In fact, let him be GM of the Detroit Lions as punishment and work for $1/year.

    And let some idiot union leader be the president of Ford. I'm sure the company would be bankrupt in one hour. Entertain me. I want the Big Three to go bankrupt only to see the UAW in the unemployment line.
  10. heavyg

    heavyg Active Member

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    I take it your not a big supporter of Unions.......lol
  11. bbgun

    bbgun Benched

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    Better option: You go back to your old salary and we keep our $10 billon.
  12. Hostile

    Hostile Peace Zone Supporter

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    Bail me out with $25 billion and I will buy the Cowboys, give the entire forum season tickets for free and pay back $20 billion immediately.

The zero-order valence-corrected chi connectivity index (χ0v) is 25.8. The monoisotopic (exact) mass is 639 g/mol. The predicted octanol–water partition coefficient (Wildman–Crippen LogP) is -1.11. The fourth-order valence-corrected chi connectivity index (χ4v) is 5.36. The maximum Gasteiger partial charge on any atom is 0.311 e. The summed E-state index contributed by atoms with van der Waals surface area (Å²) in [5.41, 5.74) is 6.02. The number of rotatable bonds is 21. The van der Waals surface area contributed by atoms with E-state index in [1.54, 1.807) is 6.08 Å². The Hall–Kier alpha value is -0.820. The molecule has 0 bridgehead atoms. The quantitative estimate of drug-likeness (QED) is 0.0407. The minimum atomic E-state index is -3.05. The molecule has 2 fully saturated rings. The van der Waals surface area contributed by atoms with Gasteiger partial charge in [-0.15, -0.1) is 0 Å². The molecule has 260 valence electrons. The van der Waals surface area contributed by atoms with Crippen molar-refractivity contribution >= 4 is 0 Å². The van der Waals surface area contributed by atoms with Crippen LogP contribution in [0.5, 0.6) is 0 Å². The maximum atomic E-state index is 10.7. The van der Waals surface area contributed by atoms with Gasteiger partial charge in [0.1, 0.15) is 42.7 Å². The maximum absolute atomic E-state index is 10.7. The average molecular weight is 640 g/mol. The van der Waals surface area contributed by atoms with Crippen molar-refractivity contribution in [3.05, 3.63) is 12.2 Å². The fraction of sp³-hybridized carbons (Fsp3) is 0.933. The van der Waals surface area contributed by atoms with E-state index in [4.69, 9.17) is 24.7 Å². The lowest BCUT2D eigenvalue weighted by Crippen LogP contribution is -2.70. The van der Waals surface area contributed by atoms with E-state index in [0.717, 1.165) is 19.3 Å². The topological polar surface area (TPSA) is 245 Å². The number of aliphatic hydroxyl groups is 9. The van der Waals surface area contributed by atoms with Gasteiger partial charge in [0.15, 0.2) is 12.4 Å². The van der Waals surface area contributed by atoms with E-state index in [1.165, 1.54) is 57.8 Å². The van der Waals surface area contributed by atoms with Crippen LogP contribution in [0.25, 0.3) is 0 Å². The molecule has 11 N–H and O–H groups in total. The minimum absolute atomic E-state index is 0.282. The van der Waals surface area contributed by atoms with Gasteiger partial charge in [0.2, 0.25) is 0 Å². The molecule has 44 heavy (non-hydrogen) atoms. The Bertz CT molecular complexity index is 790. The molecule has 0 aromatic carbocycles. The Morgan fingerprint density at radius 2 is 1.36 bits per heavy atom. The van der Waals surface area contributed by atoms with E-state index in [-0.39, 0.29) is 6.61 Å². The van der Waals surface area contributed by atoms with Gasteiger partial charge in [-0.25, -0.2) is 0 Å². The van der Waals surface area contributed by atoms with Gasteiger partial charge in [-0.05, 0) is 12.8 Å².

13. Yeagermeister

    Yeagermeister Active Member

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    You are better than I am. I'd give back maybe 19B. :laugh2:
  14. ninja

    ninja Numbnuts

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    I like that option. Better yet, no need for those idiots to go back to their old salary. Go for a huge golden parachute pension and giant bonuses for all.

    The quicker these morons go bankrupt, the better.
  15. bbgun

    bbgun Benched

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    Forget it. I heard a rumor you're moving the team to LA.
  16. Hostile

    Hostile Peace Zone Supporter

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    Naw, California is like cereal. After you get past all the fruits and nuts, you're stuck with a lot of flakes.
  17. Bob Sacamano

    Bob Sacamano Benched

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    I heard it was San Antonio

    that's why the owner of the Saints is trying to hurry up the move there, he wants to beat Hos to it